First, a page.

Hopes for an easier regulatory road for genetic engineering in European agriculture were dashed today by the Court of Justice of the European Union. In a closely watched decision, the court ruled that plants created with new gene-editing techniques that don’t involve transferring genes between organisms—such as CRISPR—must go through the same lengthy approval process as traditional transgenic plants.
Many researchers had argued that regulators should take a lighter touch when evaluating products created with the new technologies, but environmental groups and their allies successfully argued that they should be subject to the same EU rules that apply to other genetically modified organisms.
“We applaud the European Court of Justice for this forward-thinking decision,” said Dana Perls, senior food and agriculture campaigner at Friends of the Earth (FOE) in Washington, D.C., in a statement. “All products made with genetic engineering, including ones made with gene-editing tools like CRISPR, should be regulated, assessed for health and environmental impacts, and labeled.” FOE’s affiliate in France was part of a coalition of groups that brought the case.
Many researchers were less pleased. “This is going to impact plant breeding in Europe hugely and negatively,” predicted Cathie Martin, a group leader at the John Innes Centre in Norwich, U.K., in a statement distributed by the Science Media Centre in London.
The ruling is “the death blow for plant biotech in Europe,” said Sarah Schmidt of the Heinrich Heine University of Düsseldorf in Germany. It will force gene-edited plants to go through a regulatory process that typically costs about $35 million, she said, meaning only large companies will be able to foot the bill, effectively pricing out universities, nonprofits, and small companies.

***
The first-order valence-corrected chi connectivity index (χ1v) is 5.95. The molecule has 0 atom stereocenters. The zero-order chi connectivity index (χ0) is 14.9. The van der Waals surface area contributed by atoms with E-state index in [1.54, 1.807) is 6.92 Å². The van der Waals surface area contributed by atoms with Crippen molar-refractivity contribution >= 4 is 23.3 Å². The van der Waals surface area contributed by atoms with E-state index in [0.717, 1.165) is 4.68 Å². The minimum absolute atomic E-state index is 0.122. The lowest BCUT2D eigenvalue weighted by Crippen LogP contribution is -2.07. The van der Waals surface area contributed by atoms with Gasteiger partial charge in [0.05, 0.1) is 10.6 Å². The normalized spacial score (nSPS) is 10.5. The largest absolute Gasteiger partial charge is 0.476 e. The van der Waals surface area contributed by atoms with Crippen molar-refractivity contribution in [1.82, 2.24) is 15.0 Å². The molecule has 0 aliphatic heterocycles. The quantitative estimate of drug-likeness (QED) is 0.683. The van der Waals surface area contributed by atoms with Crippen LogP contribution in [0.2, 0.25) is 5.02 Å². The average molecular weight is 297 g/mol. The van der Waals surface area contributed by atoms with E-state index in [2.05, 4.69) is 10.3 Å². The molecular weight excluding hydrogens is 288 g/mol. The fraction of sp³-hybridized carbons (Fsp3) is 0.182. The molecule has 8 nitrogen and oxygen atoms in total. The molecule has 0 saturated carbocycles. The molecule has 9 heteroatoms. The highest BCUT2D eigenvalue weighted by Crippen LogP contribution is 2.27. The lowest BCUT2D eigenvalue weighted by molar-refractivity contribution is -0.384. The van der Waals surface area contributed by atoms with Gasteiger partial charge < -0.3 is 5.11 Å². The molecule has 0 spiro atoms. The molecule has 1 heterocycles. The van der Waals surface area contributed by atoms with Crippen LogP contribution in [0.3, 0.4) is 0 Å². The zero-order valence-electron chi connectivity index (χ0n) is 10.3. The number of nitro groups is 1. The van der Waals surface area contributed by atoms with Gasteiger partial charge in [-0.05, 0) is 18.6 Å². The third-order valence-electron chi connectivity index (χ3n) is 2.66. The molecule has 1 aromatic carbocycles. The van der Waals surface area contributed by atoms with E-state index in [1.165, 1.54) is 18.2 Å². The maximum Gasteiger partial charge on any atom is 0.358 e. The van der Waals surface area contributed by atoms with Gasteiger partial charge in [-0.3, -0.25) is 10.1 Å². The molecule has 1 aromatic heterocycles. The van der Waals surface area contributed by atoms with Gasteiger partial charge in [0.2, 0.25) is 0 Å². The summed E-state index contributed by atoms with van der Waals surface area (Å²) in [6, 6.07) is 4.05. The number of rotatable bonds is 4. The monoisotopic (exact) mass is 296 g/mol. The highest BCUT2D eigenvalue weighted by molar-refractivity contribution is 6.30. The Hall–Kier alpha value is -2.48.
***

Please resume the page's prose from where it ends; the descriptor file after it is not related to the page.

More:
The case focused on crops that have been made resistant to herbicides without transferring genes from other species. (The transgenic technique has been the typical way of creating herbicide-tolerant crops.) The French government had passed a law exempting these new gene-edited crops from regulation under the European Union’s directive on genetically modified organisms (GMOs), which requires an assessment of risks to health and the environment, as well as labeling, tracking, and monitoring of the products. Confédération Paysanne, a French union in Bagnolet representing small farms, and eight other groups, sued and charged that the plants modified with gene-editing techniques should be regulated under the GMO directive, because they could cause significant harm.
The court decided that gene-editing techniques are covered by the GMO directive because they “alter the genetic material of an organism in a way that does not occur naturally.” (The court exempted conventional mutagenesis—the unnatural use of chemicals or radiation to create mutations for plant breeding—because it has “a long safety record.”) It also said the new gene-editing techniques have risks that could be similar to those of transgenic engineering.
Those findings drew criticism from some researchers. “To classify gene-edited crops as GMOs and equivalent to transgenic crops is completely incorrect by any scientific definition,” said Nick Talbot, a molecular geneticist at the University of Exeter in the United Kingdom. “Precise modern gene-editing technologies allow accurate, predictable changes to be made in a genome.”
The court also asserted that gene-editing techniques “make it possible to produce genetically modified varieties at a rate out of all proportion to those resulting from the application of conventional methods of mutagenesis.” Schmidt said she was “shocked” by this claim. Maurice Moloney, CEO of the Global Institute for Food Security in Saskatoon, Canada, called it “logically absurd” that gene editing was riskier than the random mutagenesis used in conventional breeding.
In its statement, FOE said it hopes U.S. regulators would follow the lead of the European court. So far, however, U.S. officials have said they have no plans to subject most gene-edited crops to the same regulatory process used for transgenic crops.